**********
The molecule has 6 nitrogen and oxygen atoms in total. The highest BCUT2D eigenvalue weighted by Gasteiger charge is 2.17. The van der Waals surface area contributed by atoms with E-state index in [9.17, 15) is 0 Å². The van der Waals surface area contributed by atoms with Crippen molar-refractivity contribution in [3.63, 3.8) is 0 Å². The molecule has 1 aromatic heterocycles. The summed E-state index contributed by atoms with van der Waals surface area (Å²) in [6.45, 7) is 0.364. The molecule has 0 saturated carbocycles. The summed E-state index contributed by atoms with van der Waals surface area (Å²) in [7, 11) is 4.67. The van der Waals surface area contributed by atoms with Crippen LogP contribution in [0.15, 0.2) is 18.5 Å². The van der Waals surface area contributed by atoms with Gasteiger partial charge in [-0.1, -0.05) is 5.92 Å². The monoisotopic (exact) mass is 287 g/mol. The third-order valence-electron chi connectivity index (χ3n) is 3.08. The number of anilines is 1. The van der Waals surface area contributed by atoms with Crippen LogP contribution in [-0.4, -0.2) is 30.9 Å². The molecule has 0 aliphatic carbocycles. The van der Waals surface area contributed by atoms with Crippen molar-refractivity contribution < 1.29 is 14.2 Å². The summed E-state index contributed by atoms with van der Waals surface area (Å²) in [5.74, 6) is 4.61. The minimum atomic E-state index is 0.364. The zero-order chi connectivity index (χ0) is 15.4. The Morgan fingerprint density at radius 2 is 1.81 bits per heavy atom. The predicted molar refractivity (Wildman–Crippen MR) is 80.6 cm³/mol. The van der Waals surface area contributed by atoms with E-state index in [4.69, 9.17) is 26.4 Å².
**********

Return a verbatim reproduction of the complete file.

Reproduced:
The molecule has 6 nitrogen and oxygen atoms in total. The highest BCUT2D eigenvalue weighted by Gasteiger charge is 2.17. The van der Waals surface area contributed by atoms with E-state index in [9.17, 15) is 0 Å². The van der Waals surface area contributed by atoms with Crippen molar-refractivity contribution in [3.63, 3.8) is 0 Å². The molecule has 1 aromatic heterocycles. The summed E-state index contributed by atoms with van der Waals surface area (Å²) in [6.45, 7) is 0.364. The molecule has 0 saturated carbocycles. The summed E-state index contributed by atoms with van der Waals surface area (Å²) in [7, 11) is 4.67. The van der Waals surface area contributed by atoms with Crippen LogP contribution in [0.15, 0.2) is 18.5 Å². The van der Waals surface area contributed by atoms with Gasteiger partial charge in [-0.1, -0.05) is 5.92 Å². The monoisotopic (exact) mass is 287 g/mol. The third-order valence-electron chi connectivity index (χ3n) is 3.08. The number of anilines is 1. The van der Waals surface area contributed by atoms with Crippen LogP contribution in [-0.4, -0.2) is 30.9 Å². The molecule has 0 aliphatic carbocycles. The van der Waals surface area contributed by atoms with Crippen molar-refractivity contribution < 1.29 is 14.2 Å². The summed E-state index contributed by atoms with van der Waals surface area (Å²) in [5.74, 6) is 4.61. The minimum atomic E-state index is 0.364. The zero-order chi connectivity index (χ0) is 15.4. The Morgan fingerprint density at radius 2 is 1.81 bits per heavy atom. The predicted molar refractivity (Wildman–Crippen MR) is 80.6 cm³/mol. The van der Waals surface area contributed by atoms with E-state index in [4.69, 9.17) is 26.4 Å².